In order to understand differences in the mechanism of action of estrogens and antiestrogens, it is essential to make comparisons between compounds with similar duration of action. Hence, in these studies, we compare the action of a longacting estrogen (17α-ethinyl estriol-3-cyclopentyl ether, EE3CPE) and a long-acting antiestrogen (U-ll,100A, UA) on the immature rat uterus and analyze different dosage regimens (single and multiple injections) in studying the effects of these compounds on the uterine estrogen receptor and on uterine growth and sensitivity to estradiol. During the first 24 h, UA (50 μg) and EE3CPE (5 μg) evoke remarkably similar receptor distribution patterns and uterine wet weight increase; however, pronounced differences are seen with longterm, multiple injection regimens (every 12 or 24 h for 72 h). Such treatment with UA results in maintenance of high nuclear receptor levels and very low cytoplasmic receptor levels (ca. 10% of total), but no further increase in uterine weight, DNA or protein content, or total receptor content beyond 24–48 h. In contrast, multiple injections of EE3CPE produce not only a prolonged nuclear retention of receptor, but a progressive increase in total receptor content in the tissue and 35–50% of total receptor is cytoplasmic; uterine weight and DNA and protein content also continue to increase markedly above the 24 h level, and responsiveness to estradiol is maintained. However, regardless of whether the uterus continues to grow (as with EE3CPE) or stops growing after 24–48 h (as with UA), the receptor content on a cell basis is similar. Hence, uterine responsiveness to estradiol and continued uterine growth appear not to be related to the total content of receptor per cell, but rather are correlated with the cytoplasmic receptor level within the cell. As there is a continuous translocation of cytoplasmic receptor to the nucleus in the growing uterus, the antagonistic action of antiestrogens appears to derive from their ability to effect a marked perturbation in the subcellular distribution of receptor, whereby very little of receptor (ca. 10%) is cytoplasmic, and further estrogen receptor accumulation (most likely synthesis) is blocked.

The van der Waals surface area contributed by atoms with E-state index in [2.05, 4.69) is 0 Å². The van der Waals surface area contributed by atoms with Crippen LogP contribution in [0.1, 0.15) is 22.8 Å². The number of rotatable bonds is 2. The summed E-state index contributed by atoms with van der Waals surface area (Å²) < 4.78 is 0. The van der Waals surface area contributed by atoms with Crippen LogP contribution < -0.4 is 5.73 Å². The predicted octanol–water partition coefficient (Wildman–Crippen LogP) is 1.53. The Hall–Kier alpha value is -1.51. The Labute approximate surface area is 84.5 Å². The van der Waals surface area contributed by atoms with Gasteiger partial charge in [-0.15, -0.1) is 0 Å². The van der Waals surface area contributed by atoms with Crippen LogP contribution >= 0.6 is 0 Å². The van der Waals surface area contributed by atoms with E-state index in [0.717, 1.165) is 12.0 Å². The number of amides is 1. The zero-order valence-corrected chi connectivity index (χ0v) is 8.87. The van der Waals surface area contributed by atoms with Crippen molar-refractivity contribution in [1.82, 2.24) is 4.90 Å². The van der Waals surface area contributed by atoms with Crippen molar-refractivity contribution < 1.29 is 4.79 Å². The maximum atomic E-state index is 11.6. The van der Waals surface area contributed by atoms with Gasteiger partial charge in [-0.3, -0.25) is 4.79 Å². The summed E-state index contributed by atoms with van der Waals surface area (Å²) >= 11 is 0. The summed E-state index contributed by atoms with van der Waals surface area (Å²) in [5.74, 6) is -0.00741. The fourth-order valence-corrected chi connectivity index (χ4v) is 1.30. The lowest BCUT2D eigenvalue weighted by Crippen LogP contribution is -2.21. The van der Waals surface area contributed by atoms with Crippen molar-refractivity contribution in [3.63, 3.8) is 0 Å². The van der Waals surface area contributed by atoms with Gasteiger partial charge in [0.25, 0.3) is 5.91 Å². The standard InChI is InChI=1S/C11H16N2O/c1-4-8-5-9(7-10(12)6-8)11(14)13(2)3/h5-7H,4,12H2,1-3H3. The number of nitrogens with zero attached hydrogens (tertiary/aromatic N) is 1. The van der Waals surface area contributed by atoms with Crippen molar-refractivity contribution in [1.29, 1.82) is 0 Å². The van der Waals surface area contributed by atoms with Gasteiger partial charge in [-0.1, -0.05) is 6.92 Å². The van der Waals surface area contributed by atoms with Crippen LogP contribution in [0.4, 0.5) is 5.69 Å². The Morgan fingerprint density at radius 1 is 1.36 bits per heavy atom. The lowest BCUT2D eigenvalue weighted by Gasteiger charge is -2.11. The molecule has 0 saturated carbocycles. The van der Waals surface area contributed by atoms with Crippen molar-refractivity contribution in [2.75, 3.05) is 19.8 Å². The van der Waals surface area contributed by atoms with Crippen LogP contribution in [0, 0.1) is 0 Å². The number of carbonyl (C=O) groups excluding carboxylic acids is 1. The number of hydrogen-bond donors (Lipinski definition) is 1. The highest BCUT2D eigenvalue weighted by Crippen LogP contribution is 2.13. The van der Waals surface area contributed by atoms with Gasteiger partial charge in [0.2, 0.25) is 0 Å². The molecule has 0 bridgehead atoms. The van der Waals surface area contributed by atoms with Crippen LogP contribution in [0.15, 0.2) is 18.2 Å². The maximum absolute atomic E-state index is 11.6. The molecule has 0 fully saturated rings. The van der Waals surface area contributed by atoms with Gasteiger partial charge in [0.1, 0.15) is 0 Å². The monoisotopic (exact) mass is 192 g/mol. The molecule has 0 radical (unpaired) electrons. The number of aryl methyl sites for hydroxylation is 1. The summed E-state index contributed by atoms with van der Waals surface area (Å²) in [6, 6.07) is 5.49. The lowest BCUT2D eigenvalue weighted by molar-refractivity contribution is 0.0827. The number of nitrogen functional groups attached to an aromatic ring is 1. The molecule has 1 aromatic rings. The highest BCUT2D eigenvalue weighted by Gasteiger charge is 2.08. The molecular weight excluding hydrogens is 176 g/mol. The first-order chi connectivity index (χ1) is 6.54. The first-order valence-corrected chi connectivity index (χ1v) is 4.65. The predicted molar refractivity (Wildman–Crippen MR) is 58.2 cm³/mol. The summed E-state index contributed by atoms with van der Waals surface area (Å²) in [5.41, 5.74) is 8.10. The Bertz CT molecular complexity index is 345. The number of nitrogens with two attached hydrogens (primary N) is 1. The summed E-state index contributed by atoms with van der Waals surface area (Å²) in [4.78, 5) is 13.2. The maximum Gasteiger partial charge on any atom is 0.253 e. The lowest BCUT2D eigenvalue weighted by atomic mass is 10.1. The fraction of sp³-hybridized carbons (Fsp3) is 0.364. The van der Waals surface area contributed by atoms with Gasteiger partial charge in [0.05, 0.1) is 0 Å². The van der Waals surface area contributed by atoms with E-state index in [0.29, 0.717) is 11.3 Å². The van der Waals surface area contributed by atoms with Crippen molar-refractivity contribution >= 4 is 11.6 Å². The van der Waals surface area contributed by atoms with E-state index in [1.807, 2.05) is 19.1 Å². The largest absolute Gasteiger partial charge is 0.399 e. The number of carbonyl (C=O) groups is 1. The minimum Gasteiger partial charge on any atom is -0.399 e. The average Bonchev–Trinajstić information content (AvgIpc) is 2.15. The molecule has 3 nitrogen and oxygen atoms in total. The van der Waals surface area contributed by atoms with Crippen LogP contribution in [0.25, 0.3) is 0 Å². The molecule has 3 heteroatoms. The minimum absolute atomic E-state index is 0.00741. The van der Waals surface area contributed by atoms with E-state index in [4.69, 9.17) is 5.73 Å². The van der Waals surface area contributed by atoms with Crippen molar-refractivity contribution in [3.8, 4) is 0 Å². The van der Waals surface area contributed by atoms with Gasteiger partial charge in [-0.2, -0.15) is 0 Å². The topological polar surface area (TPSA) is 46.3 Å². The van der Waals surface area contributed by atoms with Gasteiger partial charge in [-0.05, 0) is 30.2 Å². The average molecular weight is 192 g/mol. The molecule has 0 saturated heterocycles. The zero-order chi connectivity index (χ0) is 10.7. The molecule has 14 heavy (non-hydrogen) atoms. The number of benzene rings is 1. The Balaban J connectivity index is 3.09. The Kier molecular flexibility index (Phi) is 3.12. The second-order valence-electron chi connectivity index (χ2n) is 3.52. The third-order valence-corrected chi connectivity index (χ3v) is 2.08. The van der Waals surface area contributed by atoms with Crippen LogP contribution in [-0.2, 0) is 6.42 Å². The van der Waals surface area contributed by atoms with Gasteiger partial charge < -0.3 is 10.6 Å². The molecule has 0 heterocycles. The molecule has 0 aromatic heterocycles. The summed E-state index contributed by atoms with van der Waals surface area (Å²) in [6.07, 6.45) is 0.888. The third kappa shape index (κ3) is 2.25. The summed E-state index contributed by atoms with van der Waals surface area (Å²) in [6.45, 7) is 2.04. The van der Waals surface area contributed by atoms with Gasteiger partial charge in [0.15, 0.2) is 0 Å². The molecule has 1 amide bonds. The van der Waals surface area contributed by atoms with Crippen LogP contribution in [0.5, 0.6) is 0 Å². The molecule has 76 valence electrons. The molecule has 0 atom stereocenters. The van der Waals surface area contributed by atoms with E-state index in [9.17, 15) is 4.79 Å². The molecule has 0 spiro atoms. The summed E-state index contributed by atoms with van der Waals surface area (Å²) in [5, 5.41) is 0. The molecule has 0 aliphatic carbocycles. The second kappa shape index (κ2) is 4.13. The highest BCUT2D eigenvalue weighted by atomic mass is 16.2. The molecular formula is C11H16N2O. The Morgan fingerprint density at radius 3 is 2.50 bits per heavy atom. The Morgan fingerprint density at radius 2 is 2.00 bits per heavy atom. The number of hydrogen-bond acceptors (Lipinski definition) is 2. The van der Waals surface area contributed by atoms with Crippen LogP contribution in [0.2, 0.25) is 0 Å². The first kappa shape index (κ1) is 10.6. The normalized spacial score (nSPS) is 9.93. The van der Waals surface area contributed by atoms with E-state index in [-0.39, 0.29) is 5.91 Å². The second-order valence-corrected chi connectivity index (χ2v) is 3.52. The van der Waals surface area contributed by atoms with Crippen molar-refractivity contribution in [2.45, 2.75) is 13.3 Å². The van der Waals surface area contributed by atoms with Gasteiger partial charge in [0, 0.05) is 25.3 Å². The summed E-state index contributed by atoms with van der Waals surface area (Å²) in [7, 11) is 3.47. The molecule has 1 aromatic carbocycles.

ASJC Scopus subject areas